TED Conversations

Karl Morgan

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Debate: Should we endlessly assist population expansion?

I was intrigued by Magnus Larsson and indeed other TED talkers about helping with the desperate plight of people in Africa, for example the chap assisting with clean water and his 15nm filter.

But being a long view sort of chap, I immediately wonder if the best thing for the dirt poor isn't contraception. This may sound harsh, but I am no eugenics nut, this is not about picking cultures or races.

Also I wish no ill to any living people, they should receive aid, but the biggest taboo in modern science and political strategy seems to be overpopulation.

For anyone not knowing, please look at the world population figures for the past few hundred years, they cannot be overstated.

Simply working on keeping communities alive, finding renewable energies and looking to feed people is treating the symptoms, not the plague. And people, human beings are the plague.

Why is nobody asking questions like, just how many people do we want to support on this planet? Not even - how many can we support?

Now think of a world with 1 billion people. Or less. How's about several hundred million. Those people can live spread across the world according to available resources. We could still improve on our pollutions but decreasing the population seems to me to immediately fix most of the world's problems, and I don't see a down side. Why do those that want children need more than two? And really, why more than one?

Then the other counter to initiatives like Magnus' is, SHOULD we interfere with nature on the scale that he proposes? Do we really think we know the true consequences of something like that? Ask yourself, why is the desert swallowing green belt? Is it because humans interfered?

I have grave concerns that if you feed everyone, and provide their other basic needs through technology, without any cultural revolution, that overpopulation will simply and VERY rapidly throw up the next major problem, and that this may risk life on this planet.

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  • Nov 1 2012: Your narrative and comments fairly nicely captures my outlook about the mess we have gotten ourselves into worldwide because of the unchecked existing and growing population numbers and the unwillingness of most to consider it a problem.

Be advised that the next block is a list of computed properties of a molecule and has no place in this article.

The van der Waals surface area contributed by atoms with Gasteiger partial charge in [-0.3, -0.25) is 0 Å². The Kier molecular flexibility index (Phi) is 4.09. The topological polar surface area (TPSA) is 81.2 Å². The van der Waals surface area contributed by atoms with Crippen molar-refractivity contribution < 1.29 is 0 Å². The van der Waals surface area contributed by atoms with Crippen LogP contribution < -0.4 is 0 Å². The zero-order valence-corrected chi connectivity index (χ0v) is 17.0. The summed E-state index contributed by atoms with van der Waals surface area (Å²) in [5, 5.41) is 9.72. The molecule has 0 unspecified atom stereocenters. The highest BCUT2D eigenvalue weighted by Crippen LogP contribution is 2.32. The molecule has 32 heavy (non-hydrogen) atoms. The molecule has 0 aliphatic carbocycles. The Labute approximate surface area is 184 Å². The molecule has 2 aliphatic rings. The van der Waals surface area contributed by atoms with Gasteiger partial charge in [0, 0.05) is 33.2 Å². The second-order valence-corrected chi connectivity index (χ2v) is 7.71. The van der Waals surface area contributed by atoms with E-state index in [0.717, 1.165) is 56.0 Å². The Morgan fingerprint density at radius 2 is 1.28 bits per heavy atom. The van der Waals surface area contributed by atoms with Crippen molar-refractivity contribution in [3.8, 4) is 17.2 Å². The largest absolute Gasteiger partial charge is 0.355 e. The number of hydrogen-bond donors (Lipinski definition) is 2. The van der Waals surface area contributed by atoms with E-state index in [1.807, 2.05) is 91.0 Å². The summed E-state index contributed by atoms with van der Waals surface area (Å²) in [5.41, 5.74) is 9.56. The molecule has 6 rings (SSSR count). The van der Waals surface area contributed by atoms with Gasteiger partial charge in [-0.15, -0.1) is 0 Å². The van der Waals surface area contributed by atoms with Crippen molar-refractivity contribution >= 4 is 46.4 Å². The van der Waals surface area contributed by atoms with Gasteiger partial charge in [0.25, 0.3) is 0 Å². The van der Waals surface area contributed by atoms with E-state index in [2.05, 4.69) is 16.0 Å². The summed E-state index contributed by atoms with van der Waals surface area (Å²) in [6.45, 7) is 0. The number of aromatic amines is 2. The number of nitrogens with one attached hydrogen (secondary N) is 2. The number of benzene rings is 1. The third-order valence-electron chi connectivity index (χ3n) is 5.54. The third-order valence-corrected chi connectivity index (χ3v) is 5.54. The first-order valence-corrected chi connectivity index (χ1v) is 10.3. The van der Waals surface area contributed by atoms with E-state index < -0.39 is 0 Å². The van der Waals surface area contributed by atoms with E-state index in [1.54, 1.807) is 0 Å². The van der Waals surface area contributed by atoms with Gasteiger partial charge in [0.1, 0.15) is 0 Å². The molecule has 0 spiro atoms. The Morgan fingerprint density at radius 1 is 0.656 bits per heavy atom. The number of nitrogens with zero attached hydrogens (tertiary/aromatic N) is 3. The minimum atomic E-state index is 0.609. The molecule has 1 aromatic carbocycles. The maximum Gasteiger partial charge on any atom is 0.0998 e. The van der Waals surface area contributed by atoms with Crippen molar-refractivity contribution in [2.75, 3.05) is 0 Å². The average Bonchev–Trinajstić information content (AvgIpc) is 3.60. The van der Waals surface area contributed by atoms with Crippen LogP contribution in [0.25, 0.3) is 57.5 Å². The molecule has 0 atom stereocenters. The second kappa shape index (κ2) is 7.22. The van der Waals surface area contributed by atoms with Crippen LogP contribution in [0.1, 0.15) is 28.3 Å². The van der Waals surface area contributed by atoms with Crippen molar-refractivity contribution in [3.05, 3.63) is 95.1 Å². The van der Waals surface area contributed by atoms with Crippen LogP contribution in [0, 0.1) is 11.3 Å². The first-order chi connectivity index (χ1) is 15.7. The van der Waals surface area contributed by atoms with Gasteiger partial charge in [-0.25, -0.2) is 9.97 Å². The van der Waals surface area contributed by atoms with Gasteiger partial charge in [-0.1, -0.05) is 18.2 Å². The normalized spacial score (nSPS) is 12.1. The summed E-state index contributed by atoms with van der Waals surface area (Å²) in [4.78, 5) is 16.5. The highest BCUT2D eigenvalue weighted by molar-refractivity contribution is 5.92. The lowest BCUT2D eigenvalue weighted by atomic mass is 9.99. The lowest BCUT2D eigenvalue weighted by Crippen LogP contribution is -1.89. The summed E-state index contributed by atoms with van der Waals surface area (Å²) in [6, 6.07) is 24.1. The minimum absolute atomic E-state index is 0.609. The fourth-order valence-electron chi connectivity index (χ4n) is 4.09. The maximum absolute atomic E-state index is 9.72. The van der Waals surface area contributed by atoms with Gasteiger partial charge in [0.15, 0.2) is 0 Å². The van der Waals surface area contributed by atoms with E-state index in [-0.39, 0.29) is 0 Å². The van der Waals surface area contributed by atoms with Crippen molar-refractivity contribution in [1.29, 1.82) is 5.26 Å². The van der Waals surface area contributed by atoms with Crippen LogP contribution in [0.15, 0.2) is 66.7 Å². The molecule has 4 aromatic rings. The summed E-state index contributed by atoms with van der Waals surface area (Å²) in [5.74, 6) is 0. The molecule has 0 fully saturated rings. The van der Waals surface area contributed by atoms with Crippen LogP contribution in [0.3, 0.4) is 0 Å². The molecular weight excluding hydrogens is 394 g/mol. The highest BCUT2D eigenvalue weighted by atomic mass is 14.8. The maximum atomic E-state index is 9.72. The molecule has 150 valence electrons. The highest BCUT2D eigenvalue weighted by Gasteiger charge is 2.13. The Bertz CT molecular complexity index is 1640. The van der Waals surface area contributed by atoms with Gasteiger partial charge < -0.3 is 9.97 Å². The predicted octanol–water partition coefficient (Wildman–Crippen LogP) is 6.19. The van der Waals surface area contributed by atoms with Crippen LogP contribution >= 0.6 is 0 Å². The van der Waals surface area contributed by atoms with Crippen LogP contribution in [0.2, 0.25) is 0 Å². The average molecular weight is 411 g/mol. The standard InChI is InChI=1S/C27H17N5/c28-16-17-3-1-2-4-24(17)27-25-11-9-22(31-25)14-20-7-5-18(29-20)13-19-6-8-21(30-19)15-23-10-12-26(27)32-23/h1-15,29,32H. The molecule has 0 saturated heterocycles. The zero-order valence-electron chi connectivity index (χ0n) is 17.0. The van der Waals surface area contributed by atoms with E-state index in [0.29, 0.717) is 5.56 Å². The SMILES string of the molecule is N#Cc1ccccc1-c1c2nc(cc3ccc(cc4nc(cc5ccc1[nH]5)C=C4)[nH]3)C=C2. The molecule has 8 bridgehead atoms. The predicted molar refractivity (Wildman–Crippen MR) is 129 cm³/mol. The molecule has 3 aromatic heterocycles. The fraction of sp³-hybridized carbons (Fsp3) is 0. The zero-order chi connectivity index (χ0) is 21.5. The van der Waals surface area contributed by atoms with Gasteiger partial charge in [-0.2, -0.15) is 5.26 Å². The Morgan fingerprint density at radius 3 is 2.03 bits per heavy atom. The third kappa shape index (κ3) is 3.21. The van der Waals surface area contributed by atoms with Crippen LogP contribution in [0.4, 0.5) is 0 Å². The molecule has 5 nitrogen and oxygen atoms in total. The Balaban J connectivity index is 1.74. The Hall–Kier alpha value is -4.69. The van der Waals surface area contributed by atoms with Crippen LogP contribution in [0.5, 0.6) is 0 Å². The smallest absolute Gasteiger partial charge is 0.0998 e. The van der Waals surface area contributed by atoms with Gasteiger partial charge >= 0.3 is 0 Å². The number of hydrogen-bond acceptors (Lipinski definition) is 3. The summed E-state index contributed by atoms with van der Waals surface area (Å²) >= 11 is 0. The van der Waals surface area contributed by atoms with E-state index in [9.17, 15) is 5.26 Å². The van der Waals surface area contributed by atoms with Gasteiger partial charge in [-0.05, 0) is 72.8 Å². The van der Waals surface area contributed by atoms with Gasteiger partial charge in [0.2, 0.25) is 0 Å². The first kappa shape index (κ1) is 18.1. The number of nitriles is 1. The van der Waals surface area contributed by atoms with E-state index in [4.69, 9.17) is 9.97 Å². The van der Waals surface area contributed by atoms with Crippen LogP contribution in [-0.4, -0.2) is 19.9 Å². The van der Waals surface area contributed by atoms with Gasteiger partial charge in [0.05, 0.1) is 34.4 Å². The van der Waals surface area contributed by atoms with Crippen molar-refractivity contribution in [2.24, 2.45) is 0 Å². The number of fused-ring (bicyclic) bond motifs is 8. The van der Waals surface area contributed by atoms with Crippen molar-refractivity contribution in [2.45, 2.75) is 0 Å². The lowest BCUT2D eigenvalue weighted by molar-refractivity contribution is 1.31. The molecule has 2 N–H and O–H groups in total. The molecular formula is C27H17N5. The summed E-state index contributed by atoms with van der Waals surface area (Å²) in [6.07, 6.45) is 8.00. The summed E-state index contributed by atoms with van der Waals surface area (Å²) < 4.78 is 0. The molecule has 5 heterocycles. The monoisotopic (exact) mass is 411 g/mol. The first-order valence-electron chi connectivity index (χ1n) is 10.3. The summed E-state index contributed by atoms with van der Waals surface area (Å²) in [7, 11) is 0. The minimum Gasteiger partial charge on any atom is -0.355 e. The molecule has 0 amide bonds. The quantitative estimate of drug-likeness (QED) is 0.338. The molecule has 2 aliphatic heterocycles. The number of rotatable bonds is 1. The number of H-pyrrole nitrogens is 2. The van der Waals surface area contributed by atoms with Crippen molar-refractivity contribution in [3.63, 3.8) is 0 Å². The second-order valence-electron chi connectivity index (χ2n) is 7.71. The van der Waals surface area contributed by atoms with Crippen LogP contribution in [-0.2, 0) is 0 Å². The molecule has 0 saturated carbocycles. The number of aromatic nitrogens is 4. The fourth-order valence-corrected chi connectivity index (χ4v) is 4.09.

Actually addressing population numbers as a problem is taboo, at least in the U.S. I think it is taboo here because of a religious sacred claim that we are here to be fruitful and multiply and dominate over the earth. Also the status quo has been that this subject is not up for discussion. On the contrary politicians can usually be found hugging the religious power base. Incidentally, thanks for giving us the biscuit for loons award (your response to Sharon) and your expansion on why we deserve that "honor."

    I would be a little more encouraged if the U.S. government would simply cancel the huge tax INCENTIVES for those producing more children, let alone making parents more responsibe and reflective about having children.

    The symtoms of overpopulation are not going away, on the contrary they are becoming overwhelming causing more grief than most of us would care to contemplate, or face. These problems will be more undeniable as they show up in our own backyards.

    There could be hope from this new incredible information age as the young can explore knowledge via Youtube, etc. More and more students and the populous are turning to online learning which may serve put biology and natural history more into proper focus. Attitudes can change and in turn could become more effectively shared and expressed in our more liberating electronically connected world. One can always hope.
    • Nov 1 2012: Fanks Dan F.

      Hope my jibes at your country are not DEEPLY offensive, they were not intended to be (seem worse now I read them without the smile on my face).
      • Nov 1 2012: Offensive to some, but your insightful sense of humor is spot on IMO.

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